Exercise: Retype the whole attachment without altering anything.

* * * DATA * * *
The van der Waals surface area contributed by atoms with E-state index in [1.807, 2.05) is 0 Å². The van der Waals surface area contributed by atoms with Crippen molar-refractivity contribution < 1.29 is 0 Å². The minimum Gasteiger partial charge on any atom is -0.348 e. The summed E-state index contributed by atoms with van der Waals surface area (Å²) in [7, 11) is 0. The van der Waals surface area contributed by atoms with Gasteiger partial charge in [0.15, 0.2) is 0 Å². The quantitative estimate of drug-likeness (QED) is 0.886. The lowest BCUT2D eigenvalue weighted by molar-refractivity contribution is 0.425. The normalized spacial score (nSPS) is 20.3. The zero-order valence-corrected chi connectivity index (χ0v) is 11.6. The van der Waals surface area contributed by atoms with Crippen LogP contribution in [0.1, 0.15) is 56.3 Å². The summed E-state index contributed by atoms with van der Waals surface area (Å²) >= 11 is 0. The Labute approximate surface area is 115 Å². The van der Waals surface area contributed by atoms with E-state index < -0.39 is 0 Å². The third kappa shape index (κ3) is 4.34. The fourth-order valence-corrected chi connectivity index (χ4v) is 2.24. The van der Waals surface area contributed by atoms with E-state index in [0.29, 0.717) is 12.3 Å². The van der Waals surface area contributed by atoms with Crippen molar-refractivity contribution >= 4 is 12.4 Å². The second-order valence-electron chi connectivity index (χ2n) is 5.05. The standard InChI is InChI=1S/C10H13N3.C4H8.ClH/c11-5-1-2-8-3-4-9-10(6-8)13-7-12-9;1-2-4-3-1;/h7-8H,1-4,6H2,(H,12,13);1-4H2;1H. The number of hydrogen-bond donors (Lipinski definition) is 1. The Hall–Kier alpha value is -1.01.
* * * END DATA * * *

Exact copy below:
The van der Waals surface area contributed by atoms with E-state index in [1.807, 2.05) is 0 Å². The van der Waals surface area contributed by atoms with Crippen molar-refractivity contribution < 1.29 is 0 Å². The minimum Gasteiger partial charge on any atom is -0.348 e. The summed E-state index contributed by atoms with van der Waals surface area (Å²) in [7, 11) is 0. The van der Waals surface area contributed by atoms with Gasteiger partial charge in [0.15, 0.2) is 0 Å². The quantitative estimate of drug-likeness (QED) is 0.886. The lowest BCUT2D eigenvalue weighted by molar-refractivity contribution is 0.425. The normalized spacial score (nSPS) is 20.3. The zero-order valence-corrected chi connectivity index (χ0v) is 11.6. The van der Waals surface area contributed by atoms with Crippen LogP contribution in [0.1, 0.15) is 56.3 Å². The summed E-state index contributed by atoms with van der Waals surface area (Å²) >= 11 is 0. The Labute approximate surface area is 115 Å². The van der Waals surface area contributed by atoms with E-state index < -0.39 is 0 Å². The third kappa shape index (κ3) is 4.34. The fourth-order valence-corrected chi connectivity index (χ4v) is 2.24. The van der Waals surface area contributed by atoms with E-state index in [0.29, 0.717) is 12.3 Å². The van der Waals surface area contributed by atoms with Crippen molar-refractivity contribution >= 4 is 12.4 Å². The second-order valence-electron chi connectivity index (χ2n) is 5.05. The standard InChI is InChI=1S/C10H13N3.C4H8.ClH/c11-5-1-2-8-3-4-9-10(6-8)13-7-12-9;1-2-4-3-1;/h7-8H,1-4,6H2,(H,12,13);1-4H2;1H. The number of hydrogen-bond donors (Lipinski definition) is 1. The Hall–Kier alpha value is -1.01.